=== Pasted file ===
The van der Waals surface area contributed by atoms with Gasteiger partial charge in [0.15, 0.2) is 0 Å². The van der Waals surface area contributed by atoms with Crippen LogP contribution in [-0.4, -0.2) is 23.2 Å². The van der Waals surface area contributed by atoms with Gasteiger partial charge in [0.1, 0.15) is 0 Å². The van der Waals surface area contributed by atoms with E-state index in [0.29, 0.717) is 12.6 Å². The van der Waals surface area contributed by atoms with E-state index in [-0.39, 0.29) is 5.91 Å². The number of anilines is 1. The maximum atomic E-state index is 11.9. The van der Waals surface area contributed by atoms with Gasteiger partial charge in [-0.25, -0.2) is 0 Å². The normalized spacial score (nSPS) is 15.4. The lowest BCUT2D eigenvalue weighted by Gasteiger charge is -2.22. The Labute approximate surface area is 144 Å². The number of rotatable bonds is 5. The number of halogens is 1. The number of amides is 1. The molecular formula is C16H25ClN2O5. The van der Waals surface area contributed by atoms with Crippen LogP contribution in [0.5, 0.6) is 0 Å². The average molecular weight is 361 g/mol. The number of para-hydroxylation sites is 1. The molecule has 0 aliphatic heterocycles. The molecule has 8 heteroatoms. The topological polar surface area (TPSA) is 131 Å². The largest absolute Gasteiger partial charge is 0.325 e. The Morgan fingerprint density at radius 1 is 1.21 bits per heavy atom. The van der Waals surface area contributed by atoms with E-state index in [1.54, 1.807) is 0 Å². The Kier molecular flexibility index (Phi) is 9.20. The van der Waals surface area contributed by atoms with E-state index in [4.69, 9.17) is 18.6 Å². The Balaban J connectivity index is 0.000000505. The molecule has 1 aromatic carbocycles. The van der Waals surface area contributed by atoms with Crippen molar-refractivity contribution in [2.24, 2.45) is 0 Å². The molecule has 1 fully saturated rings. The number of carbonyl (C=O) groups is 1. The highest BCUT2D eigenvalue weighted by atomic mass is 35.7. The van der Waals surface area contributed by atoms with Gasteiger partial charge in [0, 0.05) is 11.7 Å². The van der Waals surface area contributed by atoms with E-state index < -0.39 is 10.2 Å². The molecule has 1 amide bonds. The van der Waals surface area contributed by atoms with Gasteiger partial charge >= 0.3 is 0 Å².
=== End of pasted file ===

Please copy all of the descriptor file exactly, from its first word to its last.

The van der Waals surface area contributed by atoms with Gasteiger partial charge in [0.15, 0.2) is 0 Å². The van der Waals surface area contributed by atoms with Crippen LogP contribution in [-0.4, -0.2) is 23.2 Å². The van der Waals surface area contributed by atoms with Gasteiger partial charge in [0.1, 0.15) is 0 Å². The van der Waals surface area contributed by atoms with E-state index in [0.29, 0.717) is 12.6 Å². The van der Waals surface area contributed by atoms with E-state index in [-0.39, 0.29) is 5.91 Å². The number of anilines is 1. The maximum atomic E-state index is 11.9. The van der Waals surface area contributed by atoms with Gasteiger partial charge in [-0.25, -0.2) is 0 Å². The normalized spacial score (nSPS) is 15.4. The lowest BCUT2D eigenvalue weighted by Gasteiger charge is -2.22. The Labute approximate surface area is 144 Å². The number of rotatable bonds is 5. The number of halogens is 1. The number of amides is 1. The molecular formula is C16H25ClN2O5. The van der Waals surface area contributed by atoms with Crippen LogP contribution in [0.5, 0.6) is 0 Å². The average molecular weight is 361 g/mol. The number of para-hydroxylation sites is 1. The molecule has 0 aliphatic heterocycles. The molecule has 8 heteroatoms. The topological polar surface area (TPSA) is 131 Å². The largest absolute Gasteiger partial charge is 0.325 e. The Morgan fingerprint density at radius 1 is 1.21 bits per heavy atom. The van der Waals surface area contributed by atoms with E-state index in [1.54, 1.807) is 0 Å². The Kier molecular flexibility index (Phi) is 9.20. The van der Waals surface area contributed by atoms with E-state index in [4.69, 9.17) is 18.6 Å². The Balaban J connectivity index is 0.000000505. The molecule has 1 aromatic carbocycles. The van der Waals surface area contributed by atoms with Crippen molar-refractivity contribution in [2.24, 2.45) is 0 Å². The molecule has 1 fully saturated rings. The number of carbonyl (C=O) groups is 1. The highest BCUT2D eigenvalue weighted by atomic mass is 35.7. The van der Waals surface area contributed by atoms with Gasteiger partial charge in [0, 0.05) is 11.7 Å². The van der Waals surface area contributed by atoms with E-state index < -0.39 is 10.2 Å². The molecule has 1 amide bonds. The van der Waals surface area contributed by atoms with Gasteiger partial charge >= 0.3 is 0 Å².